How To Boost Your Protein Intake

How To Boost Your Protein Intake


Regardless of whether you’re looking to build muscle or not, protein is an important part of your diet. From why it’s crucial to underrated sources and simple hacks to boost your intake, here’s what you need to know…


“The NHS guidelines for protein intake are around 50-55g of protein per day”, says Myles Hopper, nutritional coach and co-founder of Mindful Chef. “This amount, however, is to prevent protein deficiency and should be classed as the minimum amount you need to function on a daily basis. To perform and feel optimal, individuals should look to eat higher amounts. If you’re training regularly, you may want to increase to 1-1.4g of protein per kg of bodyweight. Athletes may even look to increase as high as 2g per kg of bodyweight.”

Not sure how much you should be consuming? PT George Palmer recommends seeking advice from the professionals: “A personal trainer will often ask you to record a food diary so they can share advice, all based upon approved government guidelines. If you need dietary advice outside of these guidelines, trainers like me will likely refer you to a registered dietician or doctor.”


Protein doesn’t only come from meat but also fish, dairy, vegetables, legumes, nuts and seeds. As Myles says, “Protein can be found in abundance everywhere. If you are plant based, try not to build your diet just around grains and cereals – there are some obvious good plant-based alternatives like tempeh and tofu which are high in protein.”

“If my own clients eat meat but still need to increase their protein intake, I suggest trying leaner sources such as chicken or turkey breast, lean mince, tuna and salmon”, says George. “I tend to remind my clients that some cooking methods will be healthier than others too, such as steaming, boiling, poaching or grilling compared to frying food.”


There’s no need to ditch your favourite foods when you have plenty of simple additions at your fingertips. Knowing where to get your protein means you shouldn’t have to restrict your food choices, and can enjoy a varied and delicious diet. George, for example, is a fan of overnight oats. “I can dump protein-rich ingredients such as a small amount of peanut butter and whey protein, along with fruit and berries, into a pot the night before, and take it with me in the morning when I’m on the go.” 


If you’re boosting your intake with the aim of growing muscle, incorporating a supplement can be helpful for reaching your target protein intake. However, not all protein powders are created equal. “A lot of this will come down to personal preference,” says Myles. “I prefer to use well-known brands who have affiliations with sporting bodies. That way I know they will have as few added ingredients as possible and no nasties, so they’re safe for the top athletes – Optimum Nutrition is a good example. If you’re looking for a really great plant-based alternative, Form Nutrition is the best on the market.”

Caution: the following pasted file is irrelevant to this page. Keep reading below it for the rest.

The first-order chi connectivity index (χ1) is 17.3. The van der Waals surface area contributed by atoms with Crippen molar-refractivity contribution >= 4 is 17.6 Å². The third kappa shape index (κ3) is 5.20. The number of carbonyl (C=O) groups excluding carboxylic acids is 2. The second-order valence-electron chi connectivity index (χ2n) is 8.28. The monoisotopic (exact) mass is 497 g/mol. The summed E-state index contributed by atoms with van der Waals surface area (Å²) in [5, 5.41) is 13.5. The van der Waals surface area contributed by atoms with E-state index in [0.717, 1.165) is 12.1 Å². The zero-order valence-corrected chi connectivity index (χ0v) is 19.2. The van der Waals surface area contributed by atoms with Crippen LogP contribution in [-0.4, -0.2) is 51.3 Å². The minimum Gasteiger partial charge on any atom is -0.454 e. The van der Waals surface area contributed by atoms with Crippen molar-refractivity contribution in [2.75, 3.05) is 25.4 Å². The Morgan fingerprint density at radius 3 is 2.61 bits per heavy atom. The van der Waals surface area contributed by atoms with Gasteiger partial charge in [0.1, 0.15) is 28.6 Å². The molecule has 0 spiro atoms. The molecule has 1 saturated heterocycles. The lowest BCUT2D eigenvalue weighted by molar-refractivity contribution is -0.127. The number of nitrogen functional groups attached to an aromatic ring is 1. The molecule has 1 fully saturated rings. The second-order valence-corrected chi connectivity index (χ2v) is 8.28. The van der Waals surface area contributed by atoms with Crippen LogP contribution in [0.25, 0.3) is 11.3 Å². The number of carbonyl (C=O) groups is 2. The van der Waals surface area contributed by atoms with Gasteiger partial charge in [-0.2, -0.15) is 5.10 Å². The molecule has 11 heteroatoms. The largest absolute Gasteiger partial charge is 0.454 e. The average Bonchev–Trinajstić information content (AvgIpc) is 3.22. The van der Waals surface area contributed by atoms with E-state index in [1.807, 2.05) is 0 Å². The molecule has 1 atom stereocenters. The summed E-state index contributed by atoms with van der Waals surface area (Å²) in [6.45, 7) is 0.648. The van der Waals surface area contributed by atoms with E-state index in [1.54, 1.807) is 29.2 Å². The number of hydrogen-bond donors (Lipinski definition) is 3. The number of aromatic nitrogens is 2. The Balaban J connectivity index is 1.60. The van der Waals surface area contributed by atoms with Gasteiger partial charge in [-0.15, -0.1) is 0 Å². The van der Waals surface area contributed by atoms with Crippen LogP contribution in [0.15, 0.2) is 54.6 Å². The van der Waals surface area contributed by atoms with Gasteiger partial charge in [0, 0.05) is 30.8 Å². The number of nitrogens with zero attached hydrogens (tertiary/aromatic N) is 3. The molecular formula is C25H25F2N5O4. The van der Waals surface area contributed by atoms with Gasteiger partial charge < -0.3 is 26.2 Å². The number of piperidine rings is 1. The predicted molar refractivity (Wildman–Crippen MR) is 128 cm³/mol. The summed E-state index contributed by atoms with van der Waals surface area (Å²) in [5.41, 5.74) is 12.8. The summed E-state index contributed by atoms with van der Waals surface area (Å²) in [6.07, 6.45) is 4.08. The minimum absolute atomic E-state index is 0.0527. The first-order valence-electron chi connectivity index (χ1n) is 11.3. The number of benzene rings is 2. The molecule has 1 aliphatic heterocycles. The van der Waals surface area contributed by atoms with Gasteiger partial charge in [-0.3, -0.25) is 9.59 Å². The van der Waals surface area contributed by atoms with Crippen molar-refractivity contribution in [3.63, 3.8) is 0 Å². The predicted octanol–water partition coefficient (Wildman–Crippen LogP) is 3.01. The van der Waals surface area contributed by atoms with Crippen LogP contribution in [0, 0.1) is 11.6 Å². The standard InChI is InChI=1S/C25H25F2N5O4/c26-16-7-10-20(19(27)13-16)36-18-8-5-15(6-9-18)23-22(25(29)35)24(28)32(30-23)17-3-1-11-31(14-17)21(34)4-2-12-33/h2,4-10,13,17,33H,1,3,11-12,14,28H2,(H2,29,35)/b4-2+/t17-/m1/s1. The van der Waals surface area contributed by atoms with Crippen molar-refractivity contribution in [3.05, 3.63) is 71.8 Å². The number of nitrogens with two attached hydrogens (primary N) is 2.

Breakfast is the one of the easiest meals to pack with protein. Plus, starting your day with a decent amount will keep you fuller for longer, stabilise your blood sugar and avoid the post-lunch slump. Try these simple swaps to boost your gains...

SWAP: Almond milk
FOR: Cow’s milk
“For individuals who can tolerate and enjoy cow’s milk, making your porridge, smoothies or coffees with it will provide an extra 3.2g of protein per 100g. Almond milk contains around 0.5g protein per 100g by comparison.” – Jenna Hope, nutritionist
SWAP: Regular white flour
FOR: Almond flour
“If you are a fan of pancakes, try using almond flour in your batter instead of the normal white variety. This will increase your protein intake by 19g per 100g.” – Jenna
SWAP: Breakfast cereal
FOR: Porridge
“Oats are naturally packed with nutrition and are much higher in protein than your average breakfast cereal. Top with a handful of nuts or seeds for an additional boost. Also onsider making porridge from other grains like quinoa and amaranth, which are naturally high in protein.” – Georgine Leung, nutritionist at Kurami
SWAP: Blueberry muffin
FOR: Egg muffin
“Egg muffins, like mini frittatas, can contain sources of healthy fats and protein, helping us feel satisfied for longer. If you’re looking for an added boost of flavour and protein, incorporate some diced chicken into the mix.” – Rhiannon Lambert, Harley Street registered nutritionist
SWAP: Fruit smoothie
FOR: Protein smoothie
“My morning smoothie usually contains two to three vegetables, one or two fruits and a scoop of protein powder. It’s such an easy way to pack in a tonne of nutrition and the protein makes it a complete meal. Plus, it can add up to 20g of protein per serving.”
SWAP: Normal yoghurt
FOR: Greek yoghurt
“Greek yoghurt can contain up to 14g of protein per 100g. You could mix this with fruit, nuts or muesli; or add yoghurt to a smoothie for a creamier drink that will keep you fuller for longer.” – Lucy Gornall, PT at Digme & certified nutrition expert

SWAP: Avocado toast
FOR: Poached eggs and avocado on toast
“Avocados only contain 2g of protein per 100g, which isn’t going to help you reach your daily requirement. Add a poached egg or two, some smoked salmon or, if you’re vegan, try it with scrambled tofu or topped with some edamame. These contain 8g of protein per 100g.” – Rhiannon



*Features published by SLMan are not intended to treat, diagnose, cure or prevent any disease. Always seek the advice of your GP or another qualified healthcare provider for any questions you have regarding a medical condition, and before undertaking any diet, exercise or other health-related programmes.


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